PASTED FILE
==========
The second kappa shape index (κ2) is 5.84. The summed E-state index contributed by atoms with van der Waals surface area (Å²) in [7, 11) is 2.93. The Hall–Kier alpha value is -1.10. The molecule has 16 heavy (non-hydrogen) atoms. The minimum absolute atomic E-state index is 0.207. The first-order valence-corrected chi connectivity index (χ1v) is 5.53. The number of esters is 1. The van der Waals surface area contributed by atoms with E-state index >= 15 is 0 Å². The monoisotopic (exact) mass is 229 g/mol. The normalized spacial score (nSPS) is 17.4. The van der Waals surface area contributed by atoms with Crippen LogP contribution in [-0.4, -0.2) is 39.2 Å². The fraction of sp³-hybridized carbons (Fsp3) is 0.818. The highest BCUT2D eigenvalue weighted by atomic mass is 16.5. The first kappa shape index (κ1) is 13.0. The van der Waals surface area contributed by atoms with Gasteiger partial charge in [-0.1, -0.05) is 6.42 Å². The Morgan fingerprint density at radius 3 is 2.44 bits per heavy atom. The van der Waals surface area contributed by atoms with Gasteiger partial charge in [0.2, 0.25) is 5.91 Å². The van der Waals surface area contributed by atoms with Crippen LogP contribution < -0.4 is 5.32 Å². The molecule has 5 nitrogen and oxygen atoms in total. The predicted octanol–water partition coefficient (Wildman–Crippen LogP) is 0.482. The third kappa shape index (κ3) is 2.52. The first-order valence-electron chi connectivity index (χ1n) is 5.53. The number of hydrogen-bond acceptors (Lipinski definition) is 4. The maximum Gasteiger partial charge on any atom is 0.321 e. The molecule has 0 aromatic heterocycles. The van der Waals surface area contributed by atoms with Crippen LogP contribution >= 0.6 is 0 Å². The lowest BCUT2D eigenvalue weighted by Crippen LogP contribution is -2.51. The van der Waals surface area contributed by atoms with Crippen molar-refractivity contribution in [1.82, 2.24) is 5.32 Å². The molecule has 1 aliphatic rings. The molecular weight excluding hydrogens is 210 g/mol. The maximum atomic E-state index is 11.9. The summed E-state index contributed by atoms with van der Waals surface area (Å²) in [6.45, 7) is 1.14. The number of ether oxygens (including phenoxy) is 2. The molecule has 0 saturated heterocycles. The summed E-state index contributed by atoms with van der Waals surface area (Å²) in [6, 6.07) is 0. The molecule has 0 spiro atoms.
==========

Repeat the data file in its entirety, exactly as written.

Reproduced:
The second kappa shape index (κ2) is 5.84. The summed E-state index contributed by atoms with van der Waals surface area (Å²) in [7, 11) is 2.93. The Hall–Kier alpha value is -1.10. The molecule has 16 heavy (non-hydrogen) atoms. The minimum absolute atomic E-state index is 0.207. The first-order valence-corrected chi connectivity index (χ1v) is 5.53. The number of esters is 1. The van der Waals surface area contributed by atoms with E-state index >= 15 is 0 Å². The monoisotopic (exact) mass is 229 g/mol. The normalized spacial score (nSPS) is 17.4. The van der Waals surface area contributed by atoms with Crippen LogP contribution in [-0.4, -0.2) is 39.2 Å². The fraction of sp³-hybridized carbons (Fsp3) is 0.818. The highest BCUT2D eigenvalue weighted by atomic mass is 16.5. The first kappa shape index (κ1) is 13.0. The van der Waals surface area contributed by atoms with Gasteiger partial charge in [-0.1, -0.05) is 6.42 Å². The Morgan fingerprint density at radius 3 is 2.44 bits per heavy atom. The van der Waals surface area contributed by atoms with Gasteiger partial charge in [0.2, 0.25) is 5.91 Å². The van der Waals surface area contributed by atoms with Crippen LogP contribution < -0.4 is 5.32 Å². The molecule has 5 nitrogen and oxygen atoms in total. The predicted octanol–water partition coefficient (Wildman–Crippen LogP) is 0.482. The third kappa shape index (κ3) is 2.52. The first-order valence-electron chi connectivity index (χ1n) is 5.53. The number of hydrogen-bond acceptors (Lipinski definition) is 4. The maximum Gasteiger partial charge on any atom is 0.321 e. The molecule has 0 aromatic heterocycles. The van der Waals surface area contributed by atoms with Crippen LogP contribution >= 0.6 is 0 Å². The lowest BCUT2D eigenvalue weighted by Crippen LogP contribution is -2.51. The van der Waals surface area contributed by atoms with Crippen molar-refractivity contribution in [1.82, 2.24) is 5.32 Å². The molecule has 1 aliphatic rings. The molecular weight excluding hydrogens is 210 g/mol. The maximum atomic E-state index is 11.9. The summed E-state index contributed by atoms with van der Waals surface area (Å²) in [6.45, 7) is 1.14. The number of ether oxygens (including phenoxy) is 2. The molecule has 0 saturated heterocycles. The summed E-state index contributed by atoms with van der Waals surface area (Å²) in [6, 6.07) is 0. The molecule has 0 spiro atoms.